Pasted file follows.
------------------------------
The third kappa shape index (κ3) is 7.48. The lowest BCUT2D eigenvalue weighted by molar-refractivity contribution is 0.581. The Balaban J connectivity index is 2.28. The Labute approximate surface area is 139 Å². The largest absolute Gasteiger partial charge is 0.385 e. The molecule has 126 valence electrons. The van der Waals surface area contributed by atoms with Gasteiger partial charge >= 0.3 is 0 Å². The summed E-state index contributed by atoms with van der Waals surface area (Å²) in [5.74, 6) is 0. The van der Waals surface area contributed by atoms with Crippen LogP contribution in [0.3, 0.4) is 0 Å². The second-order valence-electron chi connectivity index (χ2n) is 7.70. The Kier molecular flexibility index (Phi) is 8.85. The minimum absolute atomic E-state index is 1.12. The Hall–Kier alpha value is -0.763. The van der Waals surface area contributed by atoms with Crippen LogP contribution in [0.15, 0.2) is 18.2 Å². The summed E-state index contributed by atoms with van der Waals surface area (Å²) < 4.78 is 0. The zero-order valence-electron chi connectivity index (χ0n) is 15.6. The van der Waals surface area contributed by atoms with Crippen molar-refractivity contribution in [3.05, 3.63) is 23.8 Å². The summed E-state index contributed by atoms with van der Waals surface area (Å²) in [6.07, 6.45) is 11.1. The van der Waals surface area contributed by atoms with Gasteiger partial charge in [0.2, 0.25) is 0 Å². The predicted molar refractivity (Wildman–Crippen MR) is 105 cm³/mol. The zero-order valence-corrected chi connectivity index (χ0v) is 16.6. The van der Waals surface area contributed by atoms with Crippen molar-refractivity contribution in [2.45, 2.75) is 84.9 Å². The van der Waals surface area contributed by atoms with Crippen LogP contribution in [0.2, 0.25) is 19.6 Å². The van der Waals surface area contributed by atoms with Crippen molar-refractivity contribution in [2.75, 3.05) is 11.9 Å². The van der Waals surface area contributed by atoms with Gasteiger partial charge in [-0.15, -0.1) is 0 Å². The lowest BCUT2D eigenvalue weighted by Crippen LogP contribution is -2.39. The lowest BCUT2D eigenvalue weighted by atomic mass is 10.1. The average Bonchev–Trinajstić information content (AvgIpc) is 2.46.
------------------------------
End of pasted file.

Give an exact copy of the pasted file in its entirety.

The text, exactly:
The third kappa shape index (κ3) is 7.48. The lowest BCUT2D eigenvalue weighted by molar-refractivity contribution is 0.581. The Balaban J connectivity index is 2.28. The Labute approximate surface area is 139 Å². The largest absolute Gasteiger partial charge is 0.385 e. The molecule has 126 valence electrons. The van der Waals surface area contributed by atoms with Gasteiger partial charge >= 0.3 is 0 Å². The summed E-state index contributed by atoms with van der Waals surface area (Å²) in [5.74, 6) is 0. The van der Waals surface area contributed by atoms with Crippen LogP contribution in [0.3, 0.4) is 0 Å². The second-order valence-electron chi connectivity index (χ2n) is 7.70. The Kier molecular flexibility index (Phi) is 8.85. The minimum absolute atomic E-state index is 1.12. The Hall–Kier alpha value is -0.763. The van der Waals surface area contributed by atoms with Crippen LogP contribution in [0.15, 0.2) is 18.2 Å². The summed E-state index contributed by atoms with van der Waals surface area (Å²) < 4.78 is 0. The zero-order valence-electron chi connectivity index (χ0n) is 15.6. The van der Waals surface area contributed by atoms with Crippen molar-refractivity contribution in [3.05, 3.63) is 23.8 Å². The summed E-state index contributed by atoms with van der Waals surface area (Å²) in [6.07, 6.45) is 11.1. The van der Waals surface area contributed by atoms with Gasteiger partial charge in [0.2, 0.25) is 0 Å². The predicted molar refractivity (Wildman–Crippen MR) is 105 cm³/mol. The zero-order valence-corrected chi connectivity index (χ0v) is 16.6. The van der Waals surface area contributed by atoms with Crippen molar-refractivity contribution in [2.45, 2.75) is 84.9 Å². The van der Waals surface area contributed by atoms with Crippen LogP contribution in [0.2, 0.25) is 19.6 Å². The van der Waals surface area contributed by atoms with Crippen molar-refractivity contribution in [2.75, 3.05) is 11.9 Å². The van der Waals surface area contributed by atoms with Gasteiger partial charge in [-0.15, -0.1) is 0 Å². The lowest BCUT2D eigenvalue weighted by Crippen LogP contribution is -2.39. The lowest BCUT2D eigenvalue weighted by atomic mass is 10.1. The average Bonchev–Trinajstić information content (AvgIpc) is 2.46.